Entertainment & Arts

Lazarus: David Bowie musical receives mixed reviews on London transfer

Michael C Hall in Lazarus Image copyright Jan Versweyveld
Image caption Michael C Hall stars as alien visitor Thomas Jerome Newton in Lazarus

David Bowie musical Lazarus has opened in London to mixed reviews - with some critics giving it five stars, and others just one.

The show, a collaboration between the late musician and Enda Walsh, is based on the story of The Man Who Fell to Earth.

Bowie played the alien visitor in a 1976 film of the same name.

The Times described Lazarus as "pretentious rubbish" and "nonsense on stilts".

And Telegraph critic Dominic Cavendish admitted to being "disappointed".

Directed by Ivo van Hove, the show features around 20 Bowie songs - old and new - and tells the story of the humanoid alien Thomas Jerome Newton and his attempts to return to his home planet while being haunted by memories of an old lover.

Lazarus had its world premiere in New York almost a year ago, where Bowie made his last public appearance before his death in January.

It has now relocated to London's King's Cross Theatre, a large pop-up venue next to the train station.

'Disappointingly earthbound'

Cavendish said of the opaque plot: "It's hard to engage head or heart when there's so much enigma."

But he added that hearing some of Bowie's classics, played by an on-stage band, "causes a mist of emotion-steeped reverie to descend. For some, that'll be enough".

Ann Treneman was less generous in The Times, saying "its aim is to obscure and mystify, as if we are watching underwater" and that it is "like an interminable music video from the Nineties" - her solitary star, she writes, is for the musicians and actors.

Lazarus only fares slightly better in the Evening Standard, with Henry Hitchings musing that "perhaps the most devoted Bowie fans will find layers of meaning here that blow their minds", but that in his opinion "this isn't a mesmerising experience and it mostly feels disappointingly earthbound". He gave it two stars.

Image copyright Jan Versweyveld
Image caption The live band is praised for their performance during the show

In the Guardian, Michael Billington struggled to find a word for the genre, settling on "part sci-fi story, part rock concert, part video installation, part study in alienation".

But while he admired Michael C Hall - star of Dexter - in the central role, he admitted Lazarus did not move him and that he "felt a sense of alienation" from the whole production.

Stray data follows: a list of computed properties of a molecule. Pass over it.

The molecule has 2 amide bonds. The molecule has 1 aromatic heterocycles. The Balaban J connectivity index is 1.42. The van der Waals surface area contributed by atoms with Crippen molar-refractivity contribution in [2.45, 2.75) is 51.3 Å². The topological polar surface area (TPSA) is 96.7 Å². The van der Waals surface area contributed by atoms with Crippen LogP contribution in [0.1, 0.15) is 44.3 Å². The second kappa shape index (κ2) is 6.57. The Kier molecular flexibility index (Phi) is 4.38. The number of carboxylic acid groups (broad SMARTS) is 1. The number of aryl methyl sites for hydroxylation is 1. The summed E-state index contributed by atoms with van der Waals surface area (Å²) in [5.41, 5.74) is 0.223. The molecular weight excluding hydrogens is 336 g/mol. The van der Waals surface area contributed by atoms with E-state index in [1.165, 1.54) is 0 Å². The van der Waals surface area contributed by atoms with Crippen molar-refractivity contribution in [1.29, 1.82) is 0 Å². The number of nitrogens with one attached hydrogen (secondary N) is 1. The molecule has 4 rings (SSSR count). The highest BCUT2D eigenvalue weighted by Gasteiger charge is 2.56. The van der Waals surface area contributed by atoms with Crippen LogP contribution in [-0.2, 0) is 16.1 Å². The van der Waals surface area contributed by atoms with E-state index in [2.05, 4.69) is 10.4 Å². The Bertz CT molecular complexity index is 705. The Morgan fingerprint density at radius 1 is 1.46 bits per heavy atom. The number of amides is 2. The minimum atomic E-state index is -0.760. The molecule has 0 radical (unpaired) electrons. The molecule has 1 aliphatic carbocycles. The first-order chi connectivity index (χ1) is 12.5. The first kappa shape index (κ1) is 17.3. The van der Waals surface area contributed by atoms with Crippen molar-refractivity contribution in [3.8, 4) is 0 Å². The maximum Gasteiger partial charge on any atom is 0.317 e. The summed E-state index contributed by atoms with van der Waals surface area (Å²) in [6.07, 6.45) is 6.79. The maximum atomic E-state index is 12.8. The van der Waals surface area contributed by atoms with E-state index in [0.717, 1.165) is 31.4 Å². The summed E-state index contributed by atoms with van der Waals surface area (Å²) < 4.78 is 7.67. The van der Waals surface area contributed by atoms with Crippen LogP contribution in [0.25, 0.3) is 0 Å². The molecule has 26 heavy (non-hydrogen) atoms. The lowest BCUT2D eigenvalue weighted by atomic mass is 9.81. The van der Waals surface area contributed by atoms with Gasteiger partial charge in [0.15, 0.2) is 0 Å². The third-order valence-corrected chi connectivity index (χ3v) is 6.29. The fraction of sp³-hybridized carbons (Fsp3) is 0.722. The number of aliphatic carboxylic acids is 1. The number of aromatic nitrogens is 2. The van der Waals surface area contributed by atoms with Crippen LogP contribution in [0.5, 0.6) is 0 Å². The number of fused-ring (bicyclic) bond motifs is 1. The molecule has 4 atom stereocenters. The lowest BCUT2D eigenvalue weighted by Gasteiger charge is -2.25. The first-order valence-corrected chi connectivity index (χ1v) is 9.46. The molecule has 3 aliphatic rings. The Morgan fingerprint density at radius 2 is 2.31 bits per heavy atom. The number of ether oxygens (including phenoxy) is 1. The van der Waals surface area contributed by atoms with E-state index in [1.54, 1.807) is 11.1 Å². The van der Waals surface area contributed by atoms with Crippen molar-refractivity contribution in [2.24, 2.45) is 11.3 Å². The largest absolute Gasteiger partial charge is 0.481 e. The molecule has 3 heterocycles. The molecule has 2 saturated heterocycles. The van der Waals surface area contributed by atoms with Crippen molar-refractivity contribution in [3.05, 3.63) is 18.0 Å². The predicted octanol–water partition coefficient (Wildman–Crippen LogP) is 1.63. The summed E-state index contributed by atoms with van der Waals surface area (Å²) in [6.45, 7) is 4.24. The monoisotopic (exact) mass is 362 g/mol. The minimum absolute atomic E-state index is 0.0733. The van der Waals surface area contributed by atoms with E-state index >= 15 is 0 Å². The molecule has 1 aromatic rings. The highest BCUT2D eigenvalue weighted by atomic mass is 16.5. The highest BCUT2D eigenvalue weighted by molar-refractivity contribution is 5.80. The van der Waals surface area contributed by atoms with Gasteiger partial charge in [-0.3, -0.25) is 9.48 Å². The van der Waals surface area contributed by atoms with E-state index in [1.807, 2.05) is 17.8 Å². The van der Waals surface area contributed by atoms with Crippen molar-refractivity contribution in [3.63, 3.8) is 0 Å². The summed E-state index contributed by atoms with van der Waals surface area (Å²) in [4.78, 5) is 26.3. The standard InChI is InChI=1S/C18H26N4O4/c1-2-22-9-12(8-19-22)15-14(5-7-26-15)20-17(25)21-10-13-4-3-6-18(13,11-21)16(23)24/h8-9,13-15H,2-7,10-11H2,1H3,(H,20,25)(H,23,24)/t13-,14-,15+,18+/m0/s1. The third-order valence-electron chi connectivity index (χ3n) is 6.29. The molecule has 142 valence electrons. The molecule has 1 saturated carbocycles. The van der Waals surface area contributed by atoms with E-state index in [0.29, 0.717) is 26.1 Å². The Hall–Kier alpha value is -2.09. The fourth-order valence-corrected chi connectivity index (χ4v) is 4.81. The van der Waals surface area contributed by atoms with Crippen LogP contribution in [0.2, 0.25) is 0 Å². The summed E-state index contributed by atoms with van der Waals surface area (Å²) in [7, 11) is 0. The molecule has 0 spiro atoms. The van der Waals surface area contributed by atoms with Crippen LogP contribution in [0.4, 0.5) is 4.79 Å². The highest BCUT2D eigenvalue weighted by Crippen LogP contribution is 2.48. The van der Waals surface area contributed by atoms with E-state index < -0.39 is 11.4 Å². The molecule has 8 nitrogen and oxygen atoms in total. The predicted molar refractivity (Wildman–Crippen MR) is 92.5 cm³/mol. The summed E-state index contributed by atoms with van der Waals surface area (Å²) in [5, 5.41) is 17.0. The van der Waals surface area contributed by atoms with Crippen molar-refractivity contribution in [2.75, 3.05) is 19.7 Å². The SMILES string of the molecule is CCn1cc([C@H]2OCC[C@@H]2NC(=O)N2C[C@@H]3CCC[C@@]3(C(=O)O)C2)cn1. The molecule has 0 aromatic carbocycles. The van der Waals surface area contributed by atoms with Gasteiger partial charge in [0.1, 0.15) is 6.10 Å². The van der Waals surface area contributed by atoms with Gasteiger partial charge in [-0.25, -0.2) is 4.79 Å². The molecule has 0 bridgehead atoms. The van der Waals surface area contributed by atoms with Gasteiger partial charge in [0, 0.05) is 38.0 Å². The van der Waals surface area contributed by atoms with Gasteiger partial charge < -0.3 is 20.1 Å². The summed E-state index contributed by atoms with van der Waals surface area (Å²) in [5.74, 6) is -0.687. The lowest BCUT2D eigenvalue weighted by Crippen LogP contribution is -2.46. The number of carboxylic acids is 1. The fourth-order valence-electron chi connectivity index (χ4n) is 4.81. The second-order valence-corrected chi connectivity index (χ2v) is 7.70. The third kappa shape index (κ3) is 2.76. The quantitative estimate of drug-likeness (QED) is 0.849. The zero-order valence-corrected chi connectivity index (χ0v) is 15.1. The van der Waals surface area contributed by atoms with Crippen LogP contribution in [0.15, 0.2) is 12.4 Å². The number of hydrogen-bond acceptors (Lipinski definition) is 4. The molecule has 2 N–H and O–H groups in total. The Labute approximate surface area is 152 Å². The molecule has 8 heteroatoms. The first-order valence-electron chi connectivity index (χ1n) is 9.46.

Nick Wells in the Radio Times awarded five stars, saying "you can't help but be intrigued by the fascinating performances and underlying context".

He said the reworked songs, including classics Changes and Heroes, "sound great", adding: "At times dream-like in quality, you feel not everything may even be meant to be understood. But in a way, it doesn't really matter. The overall effect is captivating, tense, and emotional."

'Wild energy'

Ian Shuttleworth, writing in the Financial Times, gave four stars, and said "a proper Bowie musical was never going to be succinctly explicable", writing: "Put it this way: Grease it ain't. The Bowie dimension explains and grounds much of this head-spinning evening."

Whatonstage.com also awarded four stars, with Sarah Crompton writing: "This is a show full of wild energy, magical effects and overwhelming music. Its themes are pertinent and potentially deeply moving.

"But what it lacks is any real narrative arc; there's a concept where its heart ought to be, an emptiness that all its outstanding qualities cannot hide."

In another four-star review, The Stage's Mark Shenton said that while he did not always know what was going on, the show "in which a man contemplates shaking off his life on earth, is a kind of eerie premonition, a settling of Bowie's own existential reckoning".

Quentin Letts' verdict, in the Daily Mail, was that Lazarus was "evocative in a slightly batty way, but without those songs and the Bowie brand it might have struggled to find a producer".

Lazarus is at King's Cross Theatre, London, until 22 January 2017.

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